There Was No Plot

translated by 
A photograph of a door in a pink wall through which we can see another doorway that opens into an orange room
Photo: Analusie Gamboa / Unsplash

There were neither plots nor characters,
only places. Neighborhoods sliced
in half. Terraces and corridors
between roofless rooms. Profiles only. 
Staggered
spaces. Far off a group
was sucked up
into its own restlessness: the after-dinner
conversation, the waiting, shuffle between 
one door and another, shifts
in posture; remarks that from here,
where you hurried to leave, 
were already beyond hearing.

Translation from the Spanish

Coral Bracho’s (b. 1951) early work altered the landscape of Mexican poetry. She is the recipient of many honors and awards, including the Aguascalientes National Poetry Prize, Xavier Villaurrutia Award, and a Guggenheim Fellowship. Bracho has collaborated with several painters and is a member of Mexico’s National Organization of Artists.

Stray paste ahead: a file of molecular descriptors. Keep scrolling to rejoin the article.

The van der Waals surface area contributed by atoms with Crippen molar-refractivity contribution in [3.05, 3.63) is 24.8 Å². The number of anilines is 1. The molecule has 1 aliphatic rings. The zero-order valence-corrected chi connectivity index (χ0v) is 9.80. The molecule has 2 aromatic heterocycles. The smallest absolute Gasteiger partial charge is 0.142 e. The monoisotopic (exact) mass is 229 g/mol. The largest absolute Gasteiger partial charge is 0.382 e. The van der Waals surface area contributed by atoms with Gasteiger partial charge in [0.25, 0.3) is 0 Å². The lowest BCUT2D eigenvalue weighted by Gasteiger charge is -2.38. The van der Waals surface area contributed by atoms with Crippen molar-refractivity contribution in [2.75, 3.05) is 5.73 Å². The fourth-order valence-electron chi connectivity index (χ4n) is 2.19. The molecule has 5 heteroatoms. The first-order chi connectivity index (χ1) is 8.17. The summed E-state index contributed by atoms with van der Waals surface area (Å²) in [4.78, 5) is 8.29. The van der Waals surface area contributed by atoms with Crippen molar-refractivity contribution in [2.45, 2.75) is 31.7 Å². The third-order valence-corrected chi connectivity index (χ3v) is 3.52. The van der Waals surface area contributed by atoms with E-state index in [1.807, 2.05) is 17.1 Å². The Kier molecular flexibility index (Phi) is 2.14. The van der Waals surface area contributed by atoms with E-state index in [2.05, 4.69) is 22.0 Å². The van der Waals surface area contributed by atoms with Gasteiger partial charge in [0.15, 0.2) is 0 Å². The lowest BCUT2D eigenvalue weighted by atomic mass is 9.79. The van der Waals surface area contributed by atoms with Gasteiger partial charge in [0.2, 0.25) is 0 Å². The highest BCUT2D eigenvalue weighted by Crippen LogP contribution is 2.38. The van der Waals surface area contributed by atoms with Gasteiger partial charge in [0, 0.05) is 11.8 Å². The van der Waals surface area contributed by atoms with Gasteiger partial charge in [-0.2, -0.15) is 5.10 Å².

Photo by Ashwini Bhat

Forrest Gander, born in the Mojave Desert, lives in California. A translator and multigenre writer with degrees in geology and literature, he’s the recipient of numerous awards, among them the Pulitzer Prize and the Best Translated Book Award. His most recent title is Twice Alive.

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